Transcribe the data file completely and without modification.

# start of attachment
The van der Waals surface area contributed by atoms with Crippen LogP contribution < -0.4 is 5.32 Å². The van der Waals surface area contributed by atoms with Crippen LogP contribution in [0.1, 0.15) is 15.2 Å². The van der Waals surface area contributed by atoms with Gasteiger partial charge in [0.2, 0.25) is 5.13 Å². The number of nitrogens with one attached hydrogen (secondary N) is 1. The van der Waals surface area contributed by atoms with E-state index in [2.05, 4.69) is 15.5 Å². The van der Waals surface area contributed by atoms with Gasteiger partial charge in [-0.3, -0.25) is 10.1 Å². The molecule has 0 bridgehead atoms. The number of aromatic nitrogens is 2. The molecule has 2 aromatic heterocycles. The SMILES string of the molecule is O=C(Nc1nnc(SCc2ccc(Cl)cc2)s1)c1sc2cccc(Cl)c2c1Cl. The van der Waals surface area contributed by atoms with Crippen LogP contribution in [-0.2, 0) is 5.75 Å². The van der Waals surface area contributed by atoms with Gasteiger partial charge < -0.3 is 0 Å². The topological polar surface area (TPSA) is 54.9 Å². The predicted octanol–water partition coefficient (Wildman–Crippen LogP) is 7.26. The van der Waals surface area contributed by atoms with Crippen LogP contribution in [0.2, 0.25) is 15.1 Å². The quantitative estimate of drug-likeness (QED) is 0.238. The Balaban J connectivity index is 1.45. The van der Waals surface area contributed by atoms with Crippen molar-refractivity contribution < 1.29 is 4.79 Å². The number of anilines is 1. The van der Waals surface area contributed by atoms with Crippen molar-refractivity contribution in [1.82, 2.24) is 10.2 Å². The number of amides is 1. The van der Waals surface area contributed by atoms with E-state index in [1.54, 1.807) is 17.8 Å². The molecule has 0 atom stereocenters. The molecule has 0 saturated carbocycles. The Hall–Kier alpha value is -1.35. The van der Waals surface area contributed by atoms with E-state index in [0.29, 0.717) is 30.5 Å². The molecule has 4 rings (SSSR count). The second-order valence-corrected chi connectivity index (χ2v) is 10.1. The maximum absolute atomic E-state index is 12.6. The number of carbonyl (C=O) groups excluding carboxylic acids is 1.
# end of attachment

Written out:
The van der Waals surface area contributed by atoms with Crippen LogP contribution < -0.4 is 5.32 Å². The van der Waals surface area contributed by atoms with Crippen LogP contribution in [0.1, 0.15) is 15.2 Å². The van der Waals surface area contributed by atoms with Gasteiger partial charge in [0.2, 0.25) is 5.13 Å². The number of nitrogens with one attached hydrogen (secondary N) is 1. The van der Waals surface area contributed by atoms with E-state index in [2.05, 4.69) is 15.5 Å². The van der Waals surface area contributed by atoms with Gasteiger partial charge in [-0.3, -0.25) is 10.1 Å². The molecule has 0 bridgehead atoms. The number of aromatic nitrogens is 2. The molecule has 2 aromatic heterocycles. The SMILES string of the molecule is O=C(Nc1nnc(SCc2ccc(Cl)cc2)s1)c1sc2cccc(Cl)c2c1Cl. The van der Waals surface area contributed by atoms with Crippen LogP contribution in [-0.2, 0) is 5.75 Å². The van der Waals surface area contributed by atoms with Gasteiger partial charge < -0.3 is 0 Å². The topological polar surface area (TPSA) is 54.9 Å². The predicted octanol–water partition coefficient (Wildman–Crippen LogP) is 7.26. The van der Waals surface area contributed by atoms with Crippen LogP contribution in [0.2, 0.25) is 15.1 Å². The quantitative estimate of drug-likeness (QED) is 0.238. The Balaban J connectivity index is 1.45. The van der Waals surface area contributed by atoms with Crippen molar-refractivity contribution < 1.29 is 4.79 Å². The number of anilines is 1. The van der Waals surface area contributed by atoms with Crippen molar-refractivity contribution in [1.82, 2.24) is 10.2 Å². The number of amides is 1. The van der Waals surface area contributed by atoms with E-state index in [1.54, 1.807) is 17.8 Å². The molecule has 0 atom stereocenters. The molecule has 0 saturated carbocycles. The Hall–Kier alpha value is -1.35. The van der Waals surface area contributed by atoms with E-state index in [0.29, 0.717) is 30.5 Å². The molecule has 4 rings (SSSR count). The second-order valence-corrected chi connectivity index (χ2v) is 10.1. The maximum absolute atomic E-state index is 12.6. The number of carbonyl (C=O) groups excluding carboxylic acids is 1.